I talked recently with some friends about their money struggles. The Recession ate their Retirement. They intended to stop working in two years and enjoy the nest they’d feathered lo these many years. Now they just don’t have enough money. Our conversation inspired me to offer a free tele-class on Rethinking Retirement. The Your Money or Your Life approach liberated their thinking – and I think the conversation itself liberated some new ideas in me. The teleclass will be a rich conversation with prompts – ideas and questions – from me, but lots of time for you to share your woes and wows and discover together what retirement means now. But back to my friends… Like me, they had a lifelong preference for simple living and service, but as they succeeded in their professions and their income increased, their sense of how much was enough ratcheted up as well. Until this year. Then their practice ratcheted down while servicing their debt remained at pre-crash highs. What to do?
1. First they argued. The one who did the books tried to constrain the other. That didn’t work. So they took a weekend together and did a financial review.
Discovery: They looked at where their assumptions got them overspending for no real benefit. For example, they have no children but carry life insurance basically because they are so far into debt they don’t want the remaining partner to lose everything else when they lose their beloved. Yes, but… they decided to shrink rather than expand their debt – and use the “profit” from their canceled policies to do it. The wife is the daughter of an insurance salesman, growing up with the notion “You can never have too much insurance.” But they did. Paring down to the truly practical and necessary cut tens of thousands of dollars off their annual bill.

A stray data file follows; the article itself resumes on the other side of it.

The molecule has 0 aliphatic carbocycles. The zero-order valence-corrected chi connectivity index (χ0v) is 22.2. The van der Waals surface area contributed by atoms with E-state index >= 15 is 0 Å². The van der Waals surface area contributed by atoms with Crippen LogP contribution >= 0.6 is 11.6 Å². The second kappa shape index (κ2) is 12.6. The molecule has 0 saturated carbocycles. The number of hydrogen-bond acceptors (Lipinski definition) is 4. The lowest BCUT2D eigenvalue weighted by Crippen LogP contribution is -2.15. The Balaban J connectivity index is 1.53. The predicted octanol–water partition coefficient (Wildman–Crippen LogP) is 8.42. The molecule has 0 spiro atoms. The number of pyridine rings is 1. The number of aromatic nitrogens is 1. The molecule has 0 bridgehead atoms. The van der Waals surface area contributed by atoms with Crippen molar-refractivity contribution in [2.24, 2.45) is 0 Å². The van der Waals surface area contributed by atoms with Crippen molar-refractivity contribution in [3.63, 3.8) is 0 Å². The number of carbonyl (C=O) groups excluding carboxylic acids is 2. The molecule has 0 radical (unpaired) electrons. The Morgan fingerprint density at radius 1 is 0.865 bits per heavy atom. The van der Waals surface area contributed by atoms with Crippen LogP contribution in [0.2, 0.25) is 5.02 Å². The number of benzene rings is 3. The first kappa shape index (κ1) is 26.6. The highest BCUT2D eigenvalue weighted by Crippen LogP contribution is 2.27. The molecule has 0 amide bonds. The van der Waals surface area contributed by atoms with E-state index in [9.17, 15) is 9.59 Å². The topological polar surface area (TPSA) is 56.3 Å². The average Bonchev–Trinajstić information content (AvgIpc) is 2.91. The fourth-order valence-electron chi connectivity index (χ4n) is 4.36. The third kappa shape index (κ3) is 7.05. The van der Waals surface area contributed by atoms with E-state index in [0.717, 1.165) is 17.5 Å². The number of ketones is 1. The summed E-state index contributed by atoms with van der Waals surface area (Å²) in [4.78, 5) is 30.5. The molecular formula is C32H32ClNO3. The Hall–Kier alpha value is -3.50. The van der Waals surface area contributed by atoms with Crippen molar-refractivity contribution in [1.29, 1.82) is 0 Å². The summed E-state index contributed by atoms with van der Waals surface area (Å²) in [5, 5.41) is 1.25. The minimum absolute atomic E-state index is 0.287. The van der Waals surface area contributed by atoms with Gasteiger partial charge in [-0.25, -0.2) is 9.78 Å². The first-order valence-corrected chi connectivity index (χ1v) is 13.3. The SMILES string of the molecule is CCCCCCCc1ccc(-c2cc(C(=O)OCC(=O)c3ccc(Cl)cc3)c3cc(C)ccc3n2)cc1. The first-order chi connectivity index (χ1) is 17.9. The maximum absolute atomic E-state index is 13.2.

2. They were struggling with all they were losing – not just the money but the sense that they could have whatever they wanted ad infinitum.
Discovery: I asked them: “What has gotten better because of what has apparently gone wrong?” Their life is getting simpler – again. They lost simplicity in their years of professional success. They had staff and too much property to take care of. We looked at what among there expenses could be eliminated that would give them relief and freedom, rather than deprivation. How many are enough musical instruments? How much is enough remodeling? How much is enough ambition, if it means supervising and paying a large staff to make it happen? In other words, they were beyond their enough point by miles. Their habit of accumulating to find happiness had gone over the top. Now it’s time to shed possessions, expectations, responsibilities until that enough feeling comes back. They needed to digest what they have, not pack more in.
3. They were despondent that the option of retiring soon had skittered away from them.
Discovery: When we talked about their professional lives it seemed that the fame and fortune that had once been thrilling now felt like a burden. Why? Turns out they’ve become well known for a specialty that is lucrative but isn’t what rings their chimes now. They actually don’t want to stop working. They want to stop working too much in ways that bring no joy. It was clear that they loved the profession but wanted to do it differently.
Rethinking retirement does not have to be a tragedy. It can be a golden opportunity to question assumptions, comb through habitual spending looking for the unnecessary unto the ridiculous and re-examine what kind of work is right for you now, knowing that until the day you die you can be happy and productive.